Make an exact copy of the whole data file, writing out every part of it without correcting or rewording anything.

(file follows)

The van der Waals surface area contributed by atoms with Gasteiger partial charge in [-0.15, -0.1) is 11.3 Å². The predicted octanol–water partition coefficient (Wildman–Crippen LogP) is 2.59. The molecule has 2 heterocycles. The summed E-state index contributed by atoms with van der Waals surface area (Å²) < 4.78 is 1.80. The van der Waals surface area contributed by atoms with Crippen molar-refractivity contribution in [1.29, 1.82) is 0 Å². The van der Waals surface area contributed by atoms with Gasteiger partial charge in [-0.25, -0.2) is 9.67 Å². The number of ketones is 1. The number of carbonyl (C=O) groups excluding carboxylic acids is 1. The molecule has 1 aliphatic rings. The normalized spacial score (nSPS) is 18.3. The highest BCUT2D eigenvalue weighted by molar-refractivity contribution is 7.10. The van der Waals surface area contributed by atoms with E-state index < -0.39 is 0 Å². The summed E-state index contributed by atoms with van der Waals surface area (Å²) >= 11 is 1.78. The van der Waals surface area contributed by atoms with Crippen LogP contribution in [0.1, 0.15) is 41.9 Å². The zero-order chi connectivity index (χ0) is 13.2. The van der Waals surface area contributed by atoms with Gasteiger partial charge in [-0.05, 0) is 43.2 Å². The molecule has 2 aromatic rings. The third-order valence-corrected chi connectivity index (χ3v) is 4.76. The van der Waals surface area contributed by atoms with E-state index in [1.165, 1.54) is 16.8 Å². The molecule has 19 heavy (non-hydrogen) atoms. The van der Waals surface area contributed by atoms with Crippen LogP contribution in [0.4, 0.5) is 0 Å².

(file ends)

The van der Waals surface area contributed by atoms with Gasteiger partial charge in [-0.15, -0.1) is 11.3 Å². The predicted octanol–water partition coefficient (Wildman–Crippen LogP) is 2.59. The molecule has 2 heterocycles. The summed E-state index contributed by atoms with van der Waals surface area (Å²) < 4.78 is 1.80. The van der Waals surface area contributed by atoms with Crippen molar-refractivity contribution in [1.29, 1.82) is 0 Å². The van der Waals surface area contributed by atoms with Gasteiger partial charge in [-0.25, -0.2) is 9.67 Å². The number of ketones is 1. The number of carbonyl (C=O) groups excluding carboxylic acids is 1. The molecule has 1 aliphatic rings. The normalized spacial score (nSPS) is 18.3. The highest BCUT2D eigenvalue weighted by molar-refractivity contribution is 7.10. The van der Waals surface area contributed by atoms with E-state index < -0.39 is 0 Å². The summed E-state index contributed by atoms with van der Waals surface area (Å²) >= 11 is 1.78. The van der Waals surface area contributed by atoms with Crippen LogP contribution in [0.1, 0.15) is 41.9 Å². The zero-order chi connectivity index (χ0) is 13.2. The van der Waals surface area contributed by atoms with Gasteiger partial charge in [-0.05, 0) is 43.2 Å². The molecule has 2 aromatic rings. The third-order valence-corrected chi connectivity index (χ3v) is 4.76. The van der Waals surface area contributed by atoms with E-state index in [1.165, 1.54) is 16.8 Å². The molecule has 19 heavy (non-hydrogen) atoms. The van der Waals surface area contributed by atoms with Crippen LogP contribution in [0.4, 0.5) is 0 Å².